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As Sandy Approaches the East Coast, Hackers Build Tools to Understand the Storm

BY Nick Judd | Monday, October 29 2012

A group of volunteer hackers concentrated in MIT's Media Lab have built this map of live-streaming webcams in and around Hurricane Sandy's expected path. The page also allows users to add live streams to the list. The live stream map reuses source code originally written to compile a list of live streams for people to follow along with Occupy Wall Street protests, says Charlie deTar, the MIT Media Lab Ph.D student who is hosting the map. Read More

U.S. Enters Age of Location-Aware Mobile Emergency Alerts

BY Nancy Scola | Tuesday, May 10 2011

White House photo by Pete Souza If you're a customer of one of the big four mobile carriers and live in New York City, you could soon see a public safety announcement from President Obama pop up on your mobile phone. At ... Read More

The New ReliefWeb: A Rebuilt Online Home for the Humanitarian World

BY Nancy Scola | Tuesday, April 12 2011

Unhappy with the coordination between governments, NGOs and others during the Rwandan genocide, in 1996 the United Nations' launched ReliefWeb as an information network for the "dissemination of reliable and timely ... Read More

What's "Tweaking the Tweet"?

BY Nancy Scola | Thursday, August 12 2010

Judging from the Twitter stream, one topic under discussion at today's Red Cross summit on applying social media to disasters is something called "tweak the tweet." 'Tis an old idea, finds Google, but on the ... Read More

Disaster Victims Given a Mobile Way to Say They Need Help

BY Nancy Scola | Monday, July 19 2010

The Federal Emergency Management Agency, aka FEMA, has set up a way for people in disaster zones to register for assistance using their mobile phones. Read More

Ann Curry Tweets Disasters

BY Nancy Scola | Tuesday, April 20 2010

Credit: JD Lasica Read More

Lessons Learned from Using Twitter to Track Quakes. And Tremblors. And Gempas.

BY Nancy Scola | Wednesday, March 24 2010

Twitter 101 is that company's effort to demonstrate the best uses of their platform, including a growing stable of quickie case studies showing how businesses tweet. Twitter has published self-profiles, thus far, of ... Read More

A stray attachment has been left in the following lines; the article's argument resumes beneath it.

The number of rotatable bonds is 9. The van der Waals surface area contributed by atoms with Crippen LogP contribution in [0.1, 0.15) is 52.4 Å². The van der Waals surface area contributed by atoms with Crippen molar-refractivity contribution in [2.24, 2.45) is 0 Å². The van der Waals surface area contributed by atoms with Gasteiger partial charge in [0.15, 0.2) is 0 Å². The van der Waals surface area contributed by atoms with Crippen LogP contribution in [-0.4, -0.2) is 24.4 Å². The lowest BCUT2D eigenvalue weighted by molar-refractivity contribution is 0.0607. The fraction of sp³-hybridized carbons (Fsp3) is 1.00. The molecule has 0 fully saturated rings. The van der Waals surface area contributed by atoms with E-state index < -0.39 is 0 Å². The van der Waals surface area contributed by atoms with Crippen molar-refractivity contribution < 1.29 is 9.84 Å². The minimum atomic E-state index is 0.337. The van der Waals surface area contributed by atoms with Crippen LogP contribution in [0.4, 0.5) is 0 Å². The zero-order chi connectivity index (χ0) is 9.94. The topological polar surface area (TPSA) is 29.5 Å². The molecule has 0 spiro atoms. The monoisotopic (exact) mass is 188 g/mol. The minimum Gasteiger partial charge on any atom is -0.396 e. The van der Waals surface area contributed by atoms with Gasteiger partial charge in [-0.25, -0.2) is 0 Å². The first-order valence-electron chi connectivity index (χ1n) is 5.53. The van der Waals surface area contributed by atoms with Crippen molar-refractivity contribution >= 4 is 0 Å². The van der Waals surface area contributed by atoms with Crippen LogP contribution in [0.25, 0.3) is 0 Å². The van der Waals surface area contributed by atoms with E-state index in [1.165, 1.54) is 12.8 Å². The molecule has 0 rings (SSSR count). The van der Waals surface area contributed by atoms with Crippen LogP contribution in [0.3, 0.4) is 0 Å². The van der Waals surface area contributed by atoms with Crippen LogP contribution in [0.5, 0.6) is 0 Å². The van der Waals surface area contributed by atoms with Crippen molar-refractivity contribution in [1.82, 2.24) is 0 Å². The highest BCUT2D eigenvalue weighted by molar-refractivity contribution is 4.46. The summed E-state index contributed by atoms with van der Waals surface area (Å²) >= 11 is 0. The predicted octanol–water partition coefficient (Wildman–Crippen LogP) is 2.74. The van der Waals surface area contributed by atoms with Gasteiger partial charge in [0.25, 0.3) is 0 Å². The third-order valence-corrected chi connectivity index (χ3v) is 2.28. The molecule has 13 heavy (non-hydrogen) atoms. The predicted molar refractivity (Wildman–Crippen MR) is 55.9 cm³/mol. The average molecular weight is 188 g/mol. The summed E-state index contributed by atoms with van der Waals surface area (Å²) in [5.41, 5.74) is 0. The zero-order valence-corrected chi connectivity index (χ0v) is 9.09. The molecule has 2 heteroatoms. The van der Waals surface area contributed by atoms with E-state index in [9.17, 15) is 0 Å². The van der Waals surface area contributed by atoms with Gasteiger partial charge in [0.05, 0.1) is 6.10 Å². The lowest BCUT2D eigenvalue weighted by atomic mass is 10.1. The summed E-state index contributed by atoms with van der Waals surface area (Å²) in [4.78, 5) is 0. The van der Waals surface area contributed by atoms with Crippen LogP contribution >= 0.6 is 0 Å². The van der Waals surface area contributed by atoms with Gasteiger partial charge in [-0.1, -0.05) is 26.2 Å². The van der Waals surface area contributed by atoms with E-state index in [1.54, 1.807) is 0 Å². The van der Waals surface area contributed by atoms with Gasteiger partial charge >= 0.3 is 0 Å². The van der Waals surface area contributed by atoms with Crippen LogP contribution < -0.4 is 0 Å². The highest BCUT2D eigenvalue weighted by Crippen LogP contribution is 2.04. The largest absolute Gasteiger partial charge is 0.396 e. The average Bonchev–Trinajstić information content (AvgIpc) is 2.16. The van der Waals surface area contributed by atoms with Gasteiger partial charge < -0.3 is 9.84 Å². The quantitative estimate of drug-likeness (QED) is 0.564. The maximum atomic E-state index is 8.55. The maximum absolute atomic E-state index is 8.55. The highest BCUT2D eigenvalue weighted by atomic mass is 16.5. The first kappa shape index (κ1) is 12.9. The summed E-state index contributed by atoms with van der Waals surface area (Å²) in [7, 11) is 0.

Transparency and Public Shaming: Pakistan Tackles Tax Evasion

In Pakistan, where only one in 200 citizens files their income tax return, authorities published a directory of taxpayers' details for the first time. Officials explained the decision as an attempt to shame defaulters into paying up.

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Facebook Seeks Approval as Financial Service in Ireland. Is the Developing World Next?

On April 13 the Financial Times reported that Facebook is only weeks away from being approved as a financial service in Ireland. Is this foray into e-money motivated by Facebook's desire to conquer the developing world before other corporate Internet giants do? Maybe.

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The Rise and Fall of Iran's “Blogestan”

The robust community of Iranian bloggers—sometimes nicknamed “Blogestan”—has shrunk since its heyday between 2002 – 2010. “Whither Blogestan,” a recent report from the University of Pennsylvania's Iran Media Program sought to find out how and why. The researchers performed a web crawling analysis of Blogestan, survey 165 Persian blog users, and conducted 20 interviews with influential bloggers in the Persian community. They found multiple causes of the decline in blogging, including increased social media use and interference from authorities.

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Weekly Readings: What the Govt Wants to Know

A roundup of interesting reads and stories from around the web. GO

Russia to Treat Bloggers Like Mass Media Because "the F*cking Journalists Won't Stop Writing"

The worldwide debate over who is and who isn't a journalist has raged since digital media made it much easier for citizen journalists and other “amateurs” to compete with the big guys. In the United States, journalists are entitled to certain protections under the law, such as the right to confidential sources. As such, many argue that blogging should qualify as journalism because independent writers deserve the same legal protections as corporate employees. In Russia, however, earning a place equal to mass media means additional regulations and obligations, which some say will lead to the repression of free speech.

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Politics for People: Demanding Transparent and Ethical Lobbying in the EU

Today the Alliance for Lobbying Transparency and Ethics Regulation (ALTER-EU) launched a campaign called Politics for People that asks candidates for the European Parliament to pledge to stand up to secretive industry lobbyists and to advocate for transparency. The Politics for People website connects voters with information about their MEP candidates and encourages them to reach out on Facebook, Twitter or by email to ask them to sign the pledge.

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monday >

Security Agencies Given Full Access to Telecom Data Even Though "All Lebanese Can Not Be Suspects"

In late March, Lebanese government ministers granted security agencies unrestricted access to telecommunications data in spite of some ministers objections that it violates privacy rights. Global Voices reports that the policy violates Lebanon's existing surveillance and privacy law, Law 140, but has gotten little coverage from the country's mainstream media.

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